Hunters typically fire deer slugs, one-ounce lead bullets that have limited accuracy beyond 100 yards and drop quickly at greater distances.
Safety in bright
Chilmark police officer Jeff Day, a certified Massachusetts hunter safety instructor who annually teaches the only Vineyard-based hunter safety class, declined to comment on the Drake shooting. But in a telephone conversation Monday, Mr. Day discussed safety practices, particularly when hunters, as part of a group, are pursuing game.
Mr. Day said it is vitally important that hunters who are preparing to drive deer set up the drive carefully. All the members of the party need to know where each hunter will be and what the safe zones of fire are at every point of the drive, he said.
He emphasized that it is the driver's responsibility to push the deer from their hiding places. "It is really important for the drivers not to fire, and I think they forget that," he said. "That is not their job. It is the sitter's job to take the shot."
Mr. Day said the hunting accident that occurred on the first day of the shotgun season last Monday is a case in point.
In that incident, a piece of buckshot fired by an unidentified deer hunter struck Dr. Joseph Asiaf, a 73-year-old pediatrician from Centerville, in the neck (See Times Dec. 3, "Cape man shot in State Forest hunting accident").
Mr. Asiaf was hunting with a large multi-generational group of family and friends in the Manuel F. Correllus State Forest when the accident occurred just before noon.
Mr. Asiaf was part of a group of approximately 18 hunters conducting a drive. The accident occurred when a buck ran across the line of hunters. Multiple shots were fired at the deer.
Mr. Day said that multiple drivers shot at the same deer as it ran across the drive line. "Everyone was presented with a shot, and they took it because they thought the deer was not going to go to the sitters," Mr. Day said. "If people can avoid that, they will be a lot safer."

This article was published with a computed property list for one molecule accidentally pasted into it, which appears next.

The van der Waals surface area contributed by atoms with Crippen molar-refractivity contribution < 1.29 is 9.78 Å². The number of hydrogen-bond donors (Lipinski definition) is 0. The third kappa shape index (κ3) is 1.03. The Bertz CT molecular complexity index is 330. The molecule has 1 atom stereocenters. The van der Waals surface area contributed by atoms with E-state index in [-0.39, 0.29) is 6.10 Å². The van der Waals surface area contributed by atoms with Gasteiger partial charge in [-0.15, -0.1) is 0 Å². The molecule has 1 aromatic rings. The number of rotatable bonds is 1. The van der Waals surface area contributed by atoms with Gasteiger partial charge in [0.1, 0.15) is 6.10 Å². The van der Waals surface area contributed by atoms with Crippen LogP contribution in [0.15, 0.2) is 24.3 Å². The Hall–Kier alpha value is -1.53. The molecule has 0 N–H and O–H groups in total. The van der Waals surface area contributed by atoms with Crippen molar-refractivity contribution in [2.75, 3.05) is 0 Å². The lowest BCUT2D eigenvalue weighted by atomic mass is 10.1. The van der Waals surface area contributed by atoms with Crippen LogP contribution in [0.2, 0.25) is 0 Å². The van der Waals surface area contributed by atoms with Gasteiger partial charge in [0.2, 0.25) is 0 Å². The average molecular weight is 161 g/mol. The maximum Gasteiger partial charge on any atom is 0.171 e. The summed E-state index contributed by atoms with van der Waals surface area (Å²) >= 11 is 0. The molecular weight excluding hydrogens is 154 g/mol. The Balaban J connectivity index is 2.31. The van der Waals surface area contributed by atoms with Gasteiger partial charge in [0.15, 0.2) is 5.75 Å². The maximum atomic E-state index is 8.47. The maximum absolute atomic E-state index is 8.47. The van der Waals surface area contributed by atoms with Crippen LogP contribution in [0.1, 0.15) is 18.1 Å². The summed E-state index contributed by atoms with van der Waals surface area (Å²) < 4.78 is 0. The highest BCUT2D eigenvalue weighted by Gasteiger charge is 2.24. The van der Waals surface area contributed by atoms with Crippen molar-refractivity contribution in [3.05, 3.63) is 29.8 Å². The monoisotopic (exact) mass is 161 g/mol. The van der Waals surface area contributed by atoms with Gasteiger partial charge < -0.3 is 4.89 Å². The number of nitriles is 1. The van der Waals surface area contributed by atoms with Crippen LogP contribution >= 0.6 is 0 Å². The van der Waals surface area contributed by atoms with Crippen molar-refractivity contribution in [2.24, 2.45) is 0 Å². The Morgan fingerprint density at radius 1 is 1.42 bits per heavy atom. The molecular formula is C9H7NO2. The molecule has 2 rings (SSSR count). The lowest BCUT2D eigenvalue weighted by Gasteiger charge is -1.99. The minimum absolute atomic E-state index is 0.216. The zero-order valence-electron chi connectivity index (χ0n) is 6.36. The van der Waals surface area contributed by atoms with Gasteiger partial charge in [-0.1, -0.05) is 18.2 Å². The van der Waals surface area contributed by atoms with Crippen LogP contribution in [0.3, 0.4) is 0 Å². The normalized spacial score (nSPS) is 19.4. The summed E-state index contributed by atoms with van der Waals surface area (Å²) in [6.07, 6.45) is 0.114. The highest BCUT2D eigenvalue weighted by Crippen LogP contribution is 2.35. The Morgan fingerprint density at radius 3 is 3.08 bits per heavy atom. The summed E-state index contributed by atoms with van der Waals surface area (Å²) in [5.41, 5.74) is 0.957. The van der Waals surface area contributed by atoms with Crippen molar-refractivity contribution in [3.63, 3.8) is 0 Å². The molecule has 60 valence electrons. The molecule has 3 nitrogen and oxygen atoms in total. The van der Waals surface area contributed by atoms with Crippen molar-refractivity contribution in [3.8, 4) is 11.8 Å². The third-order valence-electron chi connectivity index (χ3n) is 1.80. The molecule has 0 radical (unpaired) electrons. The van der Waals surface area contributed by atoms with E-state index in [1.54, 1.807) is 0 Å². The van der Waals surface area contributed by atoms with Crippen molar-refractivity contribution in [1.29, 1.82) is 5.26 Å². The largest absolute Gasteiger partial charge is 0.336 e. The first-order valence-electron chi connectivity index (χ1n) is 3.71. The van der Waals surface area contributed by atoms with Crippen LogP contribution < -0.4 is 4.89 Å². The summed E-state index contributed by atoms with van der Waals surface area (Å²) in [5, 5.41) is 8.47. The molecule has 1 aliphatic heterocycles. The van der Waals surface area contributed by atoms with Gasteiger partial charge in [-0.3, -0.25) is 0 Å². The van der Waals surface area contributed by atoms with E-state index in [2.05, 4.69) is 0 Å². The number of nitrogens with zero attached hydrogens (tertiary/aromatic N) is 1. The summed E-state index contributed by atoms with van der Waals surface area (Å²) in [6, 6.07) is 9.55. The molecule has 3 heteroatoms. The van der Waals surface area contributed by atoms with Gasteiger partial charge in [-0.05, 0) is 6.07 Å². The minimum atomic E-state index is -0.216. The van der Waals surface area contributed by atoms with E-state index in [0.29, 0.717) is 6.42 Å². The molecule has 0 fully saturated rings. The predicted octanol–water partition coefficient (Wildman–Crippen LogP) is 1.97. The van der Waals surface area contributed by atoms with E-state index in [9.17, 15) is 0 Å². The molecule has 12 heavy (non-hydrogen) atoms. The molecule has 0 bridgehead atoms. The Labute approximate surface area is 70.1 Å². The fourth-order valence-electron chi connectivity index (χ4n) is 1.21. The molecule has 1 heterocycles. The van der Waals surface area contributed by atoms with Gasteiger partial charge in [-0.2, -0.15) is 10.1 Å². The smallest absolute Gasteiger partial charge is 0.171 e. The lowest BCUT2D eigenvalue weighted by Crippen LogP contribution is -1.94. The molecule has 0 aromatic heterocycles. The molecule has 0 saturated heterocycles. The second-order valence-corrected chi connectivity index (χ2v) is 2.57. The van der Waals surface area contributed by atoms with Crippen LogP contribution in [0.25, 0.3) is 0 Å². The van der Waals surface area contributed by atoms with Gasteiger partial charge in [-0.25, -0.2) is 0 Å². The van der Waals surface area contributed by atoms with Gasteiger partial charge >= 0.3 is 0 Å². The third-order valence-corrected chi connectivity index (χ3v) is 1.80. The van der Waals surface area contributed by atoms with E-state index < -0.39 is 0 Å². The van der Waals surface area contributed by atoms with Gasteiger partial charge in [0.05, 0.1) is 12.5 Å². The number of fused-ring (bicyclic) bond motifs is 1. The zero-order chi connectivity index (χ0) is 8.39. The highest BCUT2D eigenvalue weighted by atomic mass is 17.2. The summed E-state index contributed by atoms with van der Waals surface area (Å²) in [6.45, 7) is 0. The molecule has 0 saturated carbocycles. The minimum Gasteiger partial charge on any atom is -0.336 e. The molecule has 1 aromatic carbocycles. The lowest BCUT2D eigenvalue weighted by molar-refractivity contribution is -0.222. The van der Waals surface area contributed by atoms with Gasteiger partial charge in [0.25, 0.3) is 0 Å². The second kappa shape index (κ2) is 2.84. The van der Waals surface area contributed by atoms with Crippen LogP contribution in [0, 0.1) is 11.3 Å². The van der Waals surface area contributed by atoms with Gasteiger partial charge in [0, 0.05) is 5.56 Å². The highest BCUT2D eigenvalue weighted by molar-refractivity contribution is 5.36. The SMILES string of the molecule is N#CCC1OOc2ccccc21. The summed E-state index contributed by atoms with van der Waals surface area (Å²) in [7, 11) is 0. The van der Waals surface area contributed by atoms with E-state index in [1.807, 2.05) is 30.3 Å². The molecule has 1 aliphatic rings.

Mr. Day said hunters should also avoid the use of buckshot. "I try to impart that in the class," he said. "Buckshot really does not have a place in ethical hunting."
He said buckshot is unreliable and results in 10 potentially lethal pellets traveling downrange. He said a hunter who uses buckshot is responsible for each pellet.
One final precaution every hunter should follow, Mr. Day said, is to wear approved hunter orange. State regulations require a deer hunter to wear a total of 500 square inches of hunter orange material "in a conspicuous manner" on his or her chest, back and head.
Mr. Day said some hunters on a drive who become heated from exertion may be tempted to shed clothing. He said it is advisable to layer hunter orange clothing so in the event that a piece of clothing is removed there is always visibility.
State regulations also require that the material meet a specific level of luminescence or brilliance. However, some hunters are hesitant to part with faded, favorite pieces of clothing.
"Replace it often," Mr. Day said. "It has to be visible from a distance. That is the whole point of it."
The shotgun season ends Saturday, one half hour after sunset. The muzzleloader season begins on Monday.